There's new energy on an eight-year-old cold case in Anne Arundel County after police detectives teamed up with a forensics lab to narrow down a possible killer.
Even in the last month, parts are still moving into who killed Michael Temple, Jr., the 24-year-old who was shot fighting back against his masked attackers.
Now, a Virginia DNA lab is hoping their ‘snapshot' will help uncover who pulled the trigger.
As often as he visits his son's gravesite, the days never get easier.
"I come here and spend hours just sitting and talking and try to keep it together," Michael Temple, Sr. said.
The bond between the father and son could light up a room.
For Michael, Sr., the visits are the only way he can brighten up one of his darkest days – the day his son died.
"[I miss] being able to talk to him. Parent's shouldn't have to do this, especially for a senseless robbery," Michael, Sr. said.
Anne Arundel County Sgt. R.J. Price, over the department's cold case unit, says masked attackers stormed into a house in Odenton.
Michael, Jr. and his girlfriend had just walked in – her grandfather was tied up in the basement.
"During the home invasion takeover, Mr. Temple fought back with one of the suspects and during the fight, one of the suspects was injured and ultimately shot Mr. Temple," Price said.
As he fought back, Michael, Jr. stabbed one of the attackers.
They ran before he or anyone else could get a good look at them.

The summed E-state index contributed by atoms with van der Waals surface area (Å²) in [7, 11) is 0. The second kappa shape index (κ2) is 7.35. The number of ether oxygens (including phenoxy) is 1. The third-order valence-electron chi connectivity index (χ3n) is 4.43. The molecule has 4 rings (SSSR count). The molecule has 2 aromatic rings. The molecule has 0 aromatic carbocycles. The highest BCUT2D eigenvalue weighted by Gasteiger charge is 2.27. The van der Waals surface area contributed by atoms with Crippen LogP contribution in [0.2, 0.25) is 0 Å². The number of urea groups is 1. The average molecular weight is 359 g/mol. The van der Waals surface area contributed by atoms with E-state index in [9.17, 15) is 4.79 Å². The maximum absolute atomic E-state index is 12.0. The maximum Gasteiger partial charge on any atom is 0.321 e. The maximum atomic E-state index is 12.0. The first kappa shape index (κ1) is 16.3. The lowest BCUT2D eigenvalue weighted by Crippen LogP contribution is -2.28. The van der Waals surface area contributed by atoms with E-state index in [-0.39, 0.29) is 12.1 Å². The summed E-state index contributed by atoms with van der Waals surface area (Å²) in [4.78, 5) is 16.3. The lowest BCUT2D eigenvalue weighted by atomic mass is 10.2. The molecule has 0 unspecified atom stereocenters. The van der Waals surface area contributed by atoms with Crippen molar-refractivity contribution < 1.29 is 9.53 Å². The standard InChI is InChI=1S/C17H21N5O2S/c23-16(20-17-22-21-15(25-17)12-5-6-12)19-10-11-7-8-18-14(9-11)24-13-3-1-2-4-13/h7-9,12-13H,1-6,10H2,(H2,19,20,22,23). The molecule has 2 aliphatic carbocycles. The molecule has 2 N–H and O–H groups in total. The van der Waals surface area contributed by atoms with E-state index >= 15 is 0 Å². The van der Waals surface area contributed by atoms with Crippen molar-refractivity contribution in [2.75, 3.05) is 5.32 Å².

Michael, Jr. was shot two times, once in the leg and once in his spine – his injuries forcing him to spend the rest of his life in a wheelchair.
For five years, Michael, Sr. and his wife, Cynthia, watched their only son suffer.
"Trying to give care to a son who was drastically injured, severely injured was very challenging in itself and then to watch your son slowly die," Michael, Sr. said.
When Michael died, autopsy results showed his injuries during the attack were the cause of his death, changing the case from an assault to a murder.
But just as they were then, clues were scarce – but there was that splotch of DNA.
"The suspects in this case were both wearing masks and so witness identification based on that is not a possibility. With this DNA evidence, it may point us in the right direction of someone that, maybe, lived in the area that saw these people prior," Price said.
Police then sent the DNA down to Reston, Virginia to a small DNA technology company that's bringing new life to cold cases.
"We're predicting traits. We predict and say here's this person's eye color, hair color, the amount of freckles on their face and then the shape of thief ace. Does the person have a wider jaw or a pointier nose – things like that," Dr. Ellen McRae Greytak, of Parabon NanoLabs, said.
She's one of the brains behind "Snapshot," a computer-based 3D algorithm that helps to create life-like composites based off DNA.
"We're working with little, tiny quantities of DNA that could be as old as – it could be decades old," Greytak said.
In this case, a few years – after sending that blood sample off to a third-party lab, the specialists at Parabon used their program ‘Snapshot' to come up with a rendering of what they think the man who killed Michael, Jr.
"The vast majority of people in the world are not going to match that. So if you gave the police department, that composite, there will be a lot of people that they can eliminate from their suspect list," Greytak said.
It's the closest Anne Arundel County Police have been to solving their near decade old cold case.
A moment Michael, Sr. wishes his wife could see. Cynthia died after years of grief; a broken heart says Michael, Sr.
So for as hard as it is for him to come here, this is where his family is – as he waits for justice and tries to heal from what was taken from his all those years ago.
"Snitching is a word invented by cowards. What I'm asking for is help and justice, which is for the strong to stand up for what's right and any help that we can get would be greatly appreciated," Michael, Sr. said.